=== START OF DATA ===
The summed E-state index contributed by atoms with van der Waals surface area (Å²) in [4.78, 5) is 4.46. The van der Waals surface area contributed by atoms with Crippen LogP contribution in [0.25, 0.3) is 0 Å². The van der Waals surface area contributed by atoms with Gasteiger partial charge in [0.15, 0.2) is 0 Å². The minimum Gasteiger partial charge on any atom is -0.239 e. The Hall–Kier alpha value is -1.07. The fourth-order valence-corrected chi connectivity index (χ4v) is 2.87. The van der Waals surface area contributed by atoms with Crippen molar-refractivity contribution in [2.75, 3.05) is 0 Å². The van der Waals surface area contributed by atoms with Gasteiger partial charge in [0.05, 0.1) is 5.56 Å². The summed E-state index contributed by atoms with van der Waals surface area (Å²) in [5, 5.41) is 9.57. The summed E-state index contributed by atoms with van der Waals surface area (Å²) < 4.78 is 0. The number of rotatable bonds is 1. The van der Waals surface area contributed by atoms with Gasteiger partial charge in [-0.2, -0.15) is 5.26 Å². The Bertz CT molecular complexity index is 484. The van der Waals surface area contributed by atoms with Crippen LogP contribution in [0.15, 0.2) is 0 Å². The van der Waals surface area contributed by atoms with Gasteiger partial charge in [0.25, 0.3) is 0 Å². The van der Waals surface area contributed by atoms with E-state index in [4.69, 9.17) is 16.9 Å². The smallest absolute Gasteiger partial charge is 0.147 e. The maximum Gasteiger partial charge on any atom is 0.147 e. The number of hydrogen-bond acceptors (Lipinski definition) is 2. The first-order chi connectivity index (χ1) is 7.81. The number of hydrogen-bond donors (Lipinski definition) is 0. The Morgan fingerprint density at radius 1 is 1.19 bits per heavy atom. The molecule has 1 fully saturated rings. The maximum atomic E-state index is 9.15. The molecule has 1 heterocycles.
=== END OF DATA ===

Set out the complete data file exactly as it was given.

The summed E-state index contributed by atoms with van der Waals surface area (Å²) in [4.78, 5) is 4.46. The van der Waals surface area contributed by atoms with Crippen LogP contribution in [0.25, 0.3) is 0 Å². The van der Waals surface area contributed by atoms with Gasteiger partial charge in [0.15, 0.2) is 0 Å². The minimum Gasteiger partial charge on any atom is -0.239 e. The Hall–Kier alpha value is -1.07. The fourth-order valence-corrected chi connectivity index (χ4v) is 2.87. The van der Waals surface area contributed by atoms with Crippen molar-refractivity contribution in [2.75, 3.05) is 0 Å². The van der Waals surface area contributed by atoms with Gasteiger partial charge in [0.05, 0.1) is 5.56 Å². The summed E-state index contributed by atoms with van der Waals surface area (Å²) in [5, 5.41) is 9.57. The summed E-state index contributed by atoms with van der Waals surface area (Å²) < 4.78 is 0. The number of rotatable bonds is 1. The van der Waals surface area contributed by atoms with Gasteiger partial charge in [-0.2, -0.15) is 5.26 Å². The Bertz CT molecular complexity index is 484. The van der Waals surface area contributed by atoms with Crippen LogP contribution in [0.15, 0.2) is 0 Å². The van der Waals surface area contributed by atoms with Gasteiger partial charge in [0.25, 0.3) is 0 Å². The van der Waals surface area contributed by atoms with E-state index in [4.69, 9.17) is 16.9 Å². The smallest absolute Gasteiger partial charge is 0.147 e. The maximum Gasteiger partial charge on any atom is 0.147 e. The number of hydrogen-bond acceptors (Lipinski definition) is 2. The first-order chi connectivity index (χ1) is 7.81. The number of hydrogen-bond donors (Lipinski definition) is 0. The Morgan fingerprint density at radius 1 is 1.19 bits per heavy atom. The molecule has 1 fully saturated rings. The maximum atomic E-state index is 9.15. The molecule has 1 heterocycles.